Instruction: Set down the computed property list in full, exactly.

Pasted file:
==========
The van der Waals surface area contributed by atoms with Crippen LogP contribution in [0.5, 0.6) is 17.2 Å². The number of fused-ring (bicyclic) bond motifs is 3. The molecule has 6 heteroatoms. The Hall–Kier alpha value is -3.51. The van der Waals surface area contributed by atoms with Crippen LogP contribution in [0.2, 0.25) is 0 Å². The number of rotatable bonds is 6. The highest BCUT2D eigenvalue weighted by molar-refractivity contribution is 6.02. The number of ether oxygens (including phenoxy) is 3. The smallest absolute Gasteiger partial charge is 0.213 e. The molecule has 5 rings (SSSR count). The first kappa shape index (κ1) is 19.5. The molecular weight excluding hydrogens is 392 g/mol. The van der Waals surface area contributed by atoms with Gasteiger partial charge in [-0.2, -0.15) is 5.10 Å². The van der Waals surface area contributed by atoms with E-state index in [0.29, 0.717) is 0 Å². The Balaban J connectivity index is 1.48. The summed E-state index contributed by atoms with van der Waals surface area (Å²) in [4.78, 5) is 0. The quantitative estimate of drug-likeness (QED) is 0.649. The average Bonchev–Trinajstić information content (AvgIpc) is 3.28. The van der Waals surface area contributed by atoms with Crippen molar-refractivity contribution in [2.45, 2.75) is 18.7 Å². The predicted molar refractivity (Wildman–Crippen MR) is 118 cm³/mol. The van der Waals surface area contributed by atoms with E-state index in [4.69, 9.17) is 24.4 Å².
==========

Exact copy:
The van der Waals surface area contributed by atoms with Crippen LogP contribution in [0.5, 0.6) is 17.2 Å². The number of fused-ring (bicyclic) bond motifs is 3. The molecule has 6 heteroatoms. The Hall–Kier alpha value is -3.51. The van der Waals surface area contributed by atoms with Crippen LogP contribution in [0.2, 0.25) is 0 Å². The number of rotatable bonds is 6. The highest BCUT2D eigenvalue weighted by molar-refractivity contribution is 6.02. The number of ether oxygens (including phenoxy) is 3. The smallest absolute Gasteiger partial charge is 0.213 e. The molecule has 5 rings (SSSR count). The first kappa shape index (κ1) is 19.5. The molecular weight excluding hydrogens is 392 g/mol. The van der Waals surface area contributed by atoms with Gasteiger partial charge in [-0.2, -0.15) is 5.10 Å². The van der Waals surface area contributed by atoms with E-state index in [0.29, 0.717) is 0 Å². The Balaban J connectivity index is 1.48. The summed E-state index contributed by atoms with van der Waals surface area (Å²) in [4.78, 5) is 0. The quantitative estimate of drug-likeness (QED) is 0.649. The average Bonchev–Trinajstić information content (AvgIpc) is 3.28. The van der Waals surface area contributed by atoms with Crippen molar-refractivity contribution in [2.45, 2.75) is 18.7 Å². The predicted molar refractivity (Wildman–Crippen MR) is 118 cm³/mol. The van der Waals surface area contributed by atoms with E-state index in [4.69, 9.17) is 24.4 Å².